Fifteen educators from around the world, five days, and nearly two million square kilometers of ice—these were the makings of a unique workshop organized by the Danish Institute for Study Abroad (DIS; based in Copenhagen, Denmark) with travel to the Disko Bay region of west Greenland. The goals of gathering this group together from 27–31 May 2019 included focused discussion on involving undergraduates in research, data collection in the Arctic and how to expand community-based monitoring and citizen-science activity, as well as to connect practitioners across social science, physical science and student services. We shared experiences and ideas, and established a platform from which these new connections can lead to new efforts bridging research, education and policy-relevant writing across the Arctic and beyond.
What is immersive undergraduate education? To me, this means either immersing students in a focused topic in the classroom, immersing students in a place (especially while abroad), or combining the two through targeted lectures, informed discussions and travel. It is important to incorporate research as part of this learning, and for multi-week study-abroad courses it is valuable for students to exchange with researchers and learn what they do in the places that the class is visiting. I try to do this in my own teaching on sea-level rise, ice loss, climate change, and Arctic environmental change. It was very rewarding to have the chance to engage with other educators who have developed their own immersive-education models spanning biology, biodiversity, sustainability science, chemistry, glaciology, climate science, oceanography, biogeochemistry and archaeology—where we all recognized the cross-disciplinary nature of these topics in relation to the impacts of Arctic environmental change on all life and Arctic policy, and the role of traditional ecological knowledge in connection with research as the changes are studied and impacts are addressed.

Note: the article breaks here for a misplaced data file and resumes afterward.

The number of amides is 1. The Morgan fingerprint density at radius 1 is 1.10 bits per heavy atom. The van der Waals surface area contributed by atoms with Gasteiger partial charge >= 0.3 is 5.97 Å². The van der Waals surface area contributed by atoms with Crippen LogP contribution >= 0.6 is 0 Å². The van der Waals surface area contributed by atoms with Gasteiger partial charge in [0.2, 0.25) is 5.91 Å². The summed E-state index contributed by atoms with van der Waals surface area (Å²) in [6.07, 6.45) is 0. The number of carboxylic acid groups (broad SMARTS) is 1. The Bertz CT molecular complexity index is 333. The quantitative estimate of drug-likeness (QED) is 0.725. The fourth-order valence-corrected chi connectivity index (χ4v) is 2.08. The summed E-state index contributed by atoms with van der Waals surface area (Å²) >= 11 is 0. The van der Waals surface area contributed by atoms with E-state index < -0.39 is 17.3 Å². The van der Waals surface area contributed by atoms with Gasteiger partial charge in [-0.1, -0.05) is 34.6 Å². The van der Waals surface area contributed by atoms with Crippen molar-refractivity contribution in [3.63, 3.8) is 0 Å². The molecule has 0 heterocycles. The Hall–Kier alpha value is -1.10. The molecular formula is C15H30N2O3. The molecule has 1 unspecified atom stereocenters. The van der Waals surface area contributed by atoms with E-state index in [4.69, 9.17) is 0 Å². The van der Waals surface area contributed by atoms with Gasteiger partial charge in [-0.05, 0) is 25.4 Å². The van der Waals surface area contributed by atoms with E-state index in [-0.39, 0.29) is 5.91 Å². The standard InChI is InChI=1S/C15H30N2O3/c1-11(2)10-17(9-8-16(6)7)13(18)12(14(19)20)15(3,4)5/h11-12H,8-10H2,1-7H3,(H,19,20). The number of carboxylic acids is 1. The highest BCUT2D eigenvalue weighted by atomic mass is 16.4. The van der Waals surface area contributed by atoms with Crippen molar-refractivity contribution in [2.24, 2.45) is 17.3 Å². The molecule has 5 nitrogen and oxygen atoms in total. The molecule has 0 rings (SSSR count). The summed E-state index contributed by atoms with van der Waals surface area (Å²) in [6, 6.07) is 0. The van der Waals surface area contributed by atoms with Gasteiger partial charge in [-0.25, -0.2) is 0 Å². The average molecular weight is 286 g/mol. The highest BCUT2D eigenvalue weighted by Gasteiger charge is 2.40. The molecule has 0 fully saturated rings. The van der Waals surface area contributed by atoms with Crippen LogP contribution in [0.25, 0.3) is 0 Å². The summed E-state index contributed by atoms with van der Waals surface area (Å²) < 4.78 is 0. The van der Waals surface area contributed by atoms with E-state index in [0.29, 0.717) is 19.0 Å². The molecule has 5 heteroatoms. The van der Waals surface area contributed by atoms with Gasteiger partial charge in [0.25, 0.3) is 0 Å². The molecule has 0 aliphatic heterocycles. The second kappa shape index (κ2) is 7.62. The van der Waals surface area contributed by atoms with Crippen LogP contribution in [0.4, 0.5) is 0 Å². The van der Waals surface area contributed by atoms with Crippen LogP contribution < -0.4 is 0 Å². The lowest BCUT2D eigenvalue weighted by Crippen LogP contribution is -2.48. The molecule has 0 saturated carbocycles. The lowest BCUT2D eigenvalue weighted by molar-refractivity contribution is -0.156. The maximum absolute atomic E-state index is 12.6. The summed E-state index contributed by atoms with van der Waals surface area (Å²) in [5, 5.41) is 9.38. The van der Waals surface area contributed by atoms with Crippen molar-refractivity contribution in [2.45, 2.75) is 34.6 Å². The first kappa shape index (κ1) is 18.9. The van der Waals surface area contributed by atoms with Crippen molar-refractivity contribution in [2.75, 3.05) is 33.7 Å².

In addition to stimulating discussions and engaging interactions, we were immersed in the inspiring surroundings of Disko Bay in west Greenland. We flew from Copenhagen, Denmark, to Kangerlussuaq, Greenland, and then within Greenland took another flight to the town of Ilulissat, and explored the region by boat with an overnight stay in Qeqertarsuaq on Disko Island. This is a place of big ice, ocean life and a rich history, which are stunning in combination. The experience deepened my regard for these environments and living there, and also provided me with new ways to expand course content in my own teaching. In regards to Arctic policy, environmental change—and especially Arctic ice change—is central to life and to local-to-international decision making. This part of west Greenland is one place, but social and political actions taken here must be considered in relation to people and places across the connected Arctic system. A goal of immersive education is to empower students with knowledge and with the commitment needed to think and to act at this interface across all disciplines.
In winter quarter 2020, Nadine Fabbi and I—co-leads of the International Policy Institute Arctic initiative—will be co-teaching a Task Force on Arctic policy called “Arctic Ice: Territory, Culture, Art and Science,” which will include a six-day immersive experience in Ottawa, Canada. The Greenland workshop, in part, provided training in immersive undergraduate education that will inform the Task Force. The Task Force is the capstone course for students in the international studies major in the Jackson School of International Studies.